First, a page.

Minutes later: "Oh, my gosh, Pam! We are! My dad's birth name was Miller! I just talked to my dad and he's in tears! He's going to call you tonight, okay? Thank you. Thank you!"
It was 10 p.m. on a Tuesday. Within minutes I was talking to David, my uncle. He lives in Hudson, 50 miles from me. He works in Clearwater, five miles from my house.
He asked lots of questions. For some, I had answers. Others, I didn't think it was my place to tell. He wanted to call my father right away.
"Let me break the news to him first," I said. "He doesn't know I've continued looking for you." It was late, and I debated whether to make the call.
"You talked to WHO?" my father said when I woke him to share the news.
The rest is a blur.
While my dad and I were talking, David and his daughter were, too. It was a late night for everyone.
Jen filled me in afterward. "My dad called me and started crying," she said. "He's been looking for over 25 years. I can't wait to tell my brother and sister. … My mom said every time they would go to West Virginia, my dad would look for his family and always ended up on a dead end."
The next day, I got a text. "My Dad is sooo excited to meet his brother!"
• • •
The brothers agreed to meet in Crystal River, between my father's home in Fanning Springs and David's home in Hudson. My husband and I drove to Hudson to pick up David. We pulled into an IHOP parking lot. A tall man with close-cropped hair walked up.
"Well, do I look anything like him?" David asked.
"A little," I said. But I had to laugh. David is 6 foot 1. My father, 5 foot 6.
"You sound like him," my husband said.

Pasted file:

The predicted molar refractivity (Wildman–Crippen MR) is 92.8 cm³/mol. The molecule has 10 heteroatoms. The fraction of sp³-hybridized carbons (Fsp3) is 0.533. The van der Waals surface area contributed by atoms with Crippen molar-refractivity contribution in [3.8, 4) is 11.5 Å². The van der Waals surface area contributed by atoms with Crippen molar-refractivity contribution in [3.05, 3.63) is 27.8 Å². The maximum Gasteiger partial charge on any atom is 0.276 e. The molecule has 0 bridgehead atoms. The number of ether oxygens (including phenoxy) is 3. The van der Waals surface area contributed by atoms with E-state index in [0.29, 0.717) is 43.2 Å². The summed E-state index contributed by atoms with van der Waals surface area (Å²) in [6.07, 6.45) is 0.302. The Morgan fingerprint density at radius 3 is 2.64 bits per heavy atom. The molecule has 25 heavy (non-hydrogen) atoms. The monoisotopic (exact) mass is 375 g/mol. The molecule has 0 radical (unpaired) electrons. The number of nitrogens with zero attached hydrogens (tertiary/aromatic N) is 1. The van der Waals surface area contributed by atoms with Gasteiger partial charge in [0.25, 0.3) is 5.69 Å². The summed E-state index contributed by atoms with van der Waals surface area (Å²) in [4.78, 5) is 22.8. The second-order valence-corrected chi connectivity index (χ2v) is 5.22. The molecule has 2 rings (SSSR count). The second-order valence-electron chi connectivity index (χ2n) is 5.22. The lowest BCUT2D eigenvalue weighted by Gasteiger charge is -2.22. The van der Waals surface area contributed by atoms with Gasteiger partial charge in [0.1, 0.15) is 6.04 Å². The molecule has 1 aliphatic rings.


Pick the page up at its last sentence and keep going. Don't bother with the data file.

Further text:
We piled into one car and headed north toward Cracker's Bar & Grill in Crystal River.
The brothers met in an unpaved parking lot at the restaurant. A cautious hug. Two big smiles. Some nervous laughter. Then jokes about height and weight and hair, or lack thereof.
My father joked a lot. David was more serious. He teared up a couple of times. He was amazed that not only had he finally met his brother after 65 years, but that they live just 80 miles apart.
"What if you lived in Montana?" he said. "We might never have met in person."
They discussed family, wives, girlfriends. You'd think they were 16. My father told David that their brother Richard had drowned in California in 1963. He shared Dick's dog tags and a telegram from the Marines informing the family. Their sister Patty had drowned, too, in Biscayne Bay in 1977. My father joked that he avoids the water. David said he is drawn to it. David had a revelation of his own: His parents wanted to take in Patty back then, too. It did not work out.
The brothers each brought documents. David had his adoption papers and a birth certificate. My father brought the letter from the court that had been so instrumental in finding his brother. "You can keep that," he told David. "I've carried it for 20 years. It's your turn."
Pam Webster is a copy editor at the Times. She can be reached at firstname.lastname@example.org.